Clouds have delivered plenty of trouble this spring – gloominess, downpours, late snowfalls and even two tornadoes. Furthermore, they’ve mostly obscured the warming sun. So we don’t blame you for being apprehensive about casting your eyes toward the sky.
But if you read our column regularly, you know that we look for silver linings in the ever-changing world of clouds. For every dark, dreary day, there’s a morning, afternoon or evening when the atmosphere puts on an art show for free.
Which brings us to a mackerel sky, a term for ripples of clouds that resemble fish scales. They occasionally make appearances in the Inland Northwest and it’s a beautiful sight, especially during sunset, as you can see from the photograph taken on March 25 in Whitman County.
A mackerel sky is made up of rows of either mid-level altocumulus or high-level cirrocumulus clouds that form in small clumps called cloudlets. Cirrocumulus cloudlets are formed very high in the atmosphere, so they typically appear grainy and wispy from a distance. In contrast, altocumulus cloudlets appear fuller and slightly larger since they’re closer to Earth.
Whether formed by cirrocumulus or altocumulus clouds, the result is a unique, somewhat orderly rippling pattern as if Mother Nature herself took a paintbrush to the sky. Mackerel sky is the common English term for this meteorological phenomenon, while in France it’s called ciel moutonne, or fleecy sky; and in Italy it’s pecorelle, like little sheep. The Cloud Appreciation Society describes it as a “sky of a thousand cloudlets.”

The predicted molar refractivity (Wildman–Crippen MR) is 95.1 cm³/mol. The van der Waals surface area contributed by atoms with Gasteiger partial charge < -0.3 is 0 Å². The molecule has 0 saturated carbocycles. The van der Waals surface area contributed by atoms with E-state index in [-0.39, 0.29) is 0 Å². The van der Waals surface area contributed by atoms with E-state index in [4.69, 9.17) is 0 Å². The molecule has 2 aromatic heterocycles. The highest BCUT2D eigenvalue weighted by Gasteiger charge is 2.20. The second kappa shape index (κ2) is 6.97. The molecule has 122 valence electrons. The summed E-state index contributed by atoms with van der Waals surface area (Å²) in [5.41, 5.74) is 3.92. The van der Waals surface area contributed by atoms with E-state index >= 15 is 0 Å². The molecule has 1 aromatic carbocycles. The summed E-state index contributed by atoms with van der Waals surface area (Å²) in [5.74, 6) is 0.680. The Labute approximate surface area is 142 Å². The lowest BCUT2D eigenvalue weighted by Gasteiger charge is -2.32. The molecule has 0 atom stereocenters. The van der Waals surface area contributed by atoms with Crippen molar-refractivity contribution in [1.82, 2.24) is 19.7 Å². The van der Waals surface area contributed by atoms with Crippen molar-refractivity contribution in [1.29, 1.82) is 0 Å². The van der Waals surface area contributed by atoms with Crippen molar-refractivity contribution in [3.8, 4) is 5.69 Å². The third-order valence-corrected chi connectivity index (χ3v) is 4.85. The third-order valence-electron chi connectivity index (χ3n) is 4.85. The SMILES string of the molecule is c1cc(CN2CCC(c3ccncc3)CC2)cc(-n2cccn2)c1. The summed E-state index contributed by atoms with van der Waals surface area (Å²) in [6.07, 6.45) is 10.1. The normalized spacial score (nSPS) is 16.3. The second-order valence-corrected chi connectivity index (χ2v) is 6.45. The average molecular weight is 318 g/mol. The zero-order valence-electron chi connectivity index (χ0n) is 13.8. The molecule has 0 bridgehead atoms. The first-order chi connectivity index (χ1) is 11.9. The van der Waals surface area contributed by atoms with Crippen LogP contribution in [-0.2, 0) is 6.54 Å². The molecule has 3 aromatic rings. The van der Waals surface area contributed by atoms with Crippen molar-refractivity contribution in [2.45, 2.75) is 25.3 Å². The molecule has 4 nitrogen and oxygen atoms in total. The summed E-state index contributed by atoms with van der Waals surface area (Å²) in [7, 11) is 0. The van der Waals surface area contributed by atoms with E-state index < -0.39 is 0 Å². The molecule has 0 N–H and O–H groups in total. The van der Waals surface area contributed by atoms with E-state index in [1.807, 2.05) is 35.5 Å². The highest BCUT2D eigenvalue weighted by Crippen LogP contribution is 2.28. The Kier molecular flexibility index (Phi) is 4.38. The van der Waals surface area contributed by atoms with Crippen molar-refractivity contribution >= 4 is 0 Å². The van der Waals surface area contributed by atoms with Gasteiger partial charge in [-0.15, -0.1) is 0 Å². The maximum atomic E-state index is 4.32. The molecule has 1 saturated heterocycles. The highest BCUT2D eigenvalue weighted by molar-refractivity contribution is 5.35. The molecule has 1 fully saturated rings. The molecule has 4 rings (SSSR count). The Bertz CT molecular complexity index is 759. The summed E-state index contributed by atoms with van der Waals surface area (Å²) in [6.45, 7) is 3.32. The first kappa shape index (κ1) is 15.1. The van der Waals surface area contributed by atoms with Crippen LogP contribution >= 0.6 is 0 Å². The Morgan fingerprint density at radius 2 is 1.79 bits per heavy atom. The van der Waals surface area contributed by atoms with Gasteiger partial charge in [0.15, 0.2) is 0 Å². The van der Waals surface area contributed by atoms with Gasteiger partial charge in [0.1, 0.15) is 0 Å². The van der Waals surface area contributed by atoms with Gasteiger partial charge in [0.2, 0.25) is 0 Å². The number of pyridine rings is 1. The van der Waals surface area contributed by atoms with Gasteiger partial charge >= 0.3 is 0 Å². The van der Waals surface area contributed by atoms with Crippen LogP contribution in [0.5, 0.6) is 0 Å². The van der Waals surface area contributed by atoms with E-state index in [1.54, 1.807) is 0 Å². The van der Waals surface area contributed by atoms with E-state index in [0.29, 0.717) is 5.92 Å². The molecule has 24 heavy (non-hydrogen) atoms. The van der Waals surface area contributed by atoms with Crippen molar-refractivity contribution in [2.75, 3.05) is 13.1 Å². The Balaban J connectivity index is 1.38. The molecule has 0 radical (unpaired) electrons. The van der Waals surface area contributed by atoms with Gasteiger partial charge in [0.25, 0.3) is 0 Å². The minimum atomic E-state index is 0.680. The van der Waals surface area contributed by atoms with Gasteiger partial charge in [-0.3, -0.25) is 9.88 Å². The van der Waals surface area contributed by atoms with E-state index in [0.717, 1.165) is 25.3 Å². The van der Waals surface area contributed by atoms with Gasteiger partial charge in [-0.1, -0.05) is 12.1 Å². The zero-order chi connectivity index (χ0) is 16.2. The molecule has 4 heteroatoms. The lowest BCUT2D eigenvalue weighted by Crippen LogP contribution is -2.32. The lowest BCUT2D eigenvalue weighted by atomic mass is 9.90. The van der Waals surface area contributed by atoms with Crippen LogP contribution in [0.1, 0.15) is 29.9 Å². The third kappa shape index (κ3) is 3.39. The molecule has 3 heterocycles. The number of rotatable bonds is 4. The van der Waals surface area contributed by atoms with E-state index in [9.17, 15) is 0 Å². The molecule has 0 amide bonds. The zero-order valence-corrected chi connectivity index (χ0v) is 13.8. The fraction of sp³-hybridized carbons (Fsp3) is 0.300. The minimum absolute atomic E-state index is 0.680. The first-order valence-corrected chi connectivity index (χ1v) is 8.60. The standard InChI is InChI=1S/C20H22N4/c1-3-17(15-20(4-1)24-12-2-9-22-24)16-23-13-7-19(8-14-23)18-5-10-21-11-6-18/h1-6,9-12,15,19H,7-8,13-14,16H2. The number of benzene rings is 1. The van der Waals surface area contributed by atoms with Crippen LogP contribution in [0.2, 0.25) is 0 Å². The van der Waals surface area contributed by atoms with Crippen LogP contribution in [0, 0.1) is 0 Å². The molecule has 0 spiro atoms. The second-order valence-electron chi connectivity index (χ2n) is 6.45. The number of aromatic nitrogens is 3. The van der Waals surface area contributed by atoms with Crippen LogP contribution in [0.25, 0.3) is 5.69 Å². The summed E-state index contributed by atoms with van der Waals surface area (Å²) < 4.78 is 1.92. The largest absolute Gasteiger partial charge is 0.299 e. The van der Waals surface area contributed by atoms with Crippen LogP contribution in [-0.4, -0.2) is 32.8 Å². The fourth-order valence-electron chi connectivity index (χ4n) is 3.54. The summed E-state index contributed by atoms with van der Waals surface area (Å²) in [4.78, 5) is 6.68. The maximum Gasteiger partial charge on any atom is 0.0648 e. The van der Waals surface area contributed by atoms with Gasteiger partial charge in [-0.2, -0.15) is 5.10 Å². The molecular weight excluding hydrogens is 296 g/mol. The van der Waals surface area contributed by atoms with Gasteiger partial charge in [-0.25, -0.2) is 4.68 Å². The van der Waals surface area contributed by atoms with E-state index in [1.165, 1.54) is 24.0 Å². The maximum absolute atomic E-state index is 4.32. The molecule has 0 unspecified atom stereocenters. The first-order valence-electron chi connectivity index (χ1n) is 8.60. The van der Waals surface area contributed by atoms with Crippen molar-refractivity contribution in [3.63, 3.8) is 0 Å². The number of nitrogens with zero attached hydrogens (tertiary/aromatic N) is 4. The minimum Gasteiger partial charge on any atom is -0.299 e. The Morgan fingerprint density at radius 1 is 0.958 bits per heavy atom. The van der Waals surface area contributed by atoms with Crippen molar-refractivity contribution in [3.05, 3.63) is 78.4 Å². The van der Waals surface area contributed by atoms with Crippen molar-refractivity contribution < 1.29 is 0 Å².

The unique formation is created when winds and gravity merge to create waves in the upper atmosphere. Oftentimes, a pattern of cirrocumulus cloudlets form ahead of an incoming weather change that may include precipitation. Back when sailors made weather forecasts based on the sky’s appearance, nautical weather sayings were born. Among them? “A mackerel sky denotes fair weather for that day, but rain a day or two after,” according to “Weather Lore: A Collection of Proverbs, Sayings and Rules,” published in 1898.
By the way, the cloudlets featured in the photograph are altocumulus. As you can see, the reflecting light of the sunset cast the clouds in stunning hues of silver, lavender and blue. Although mackerel skies aren’t rare, they can be hard to spot because the cloudlets typically drift away or dissipate fairly quickly.
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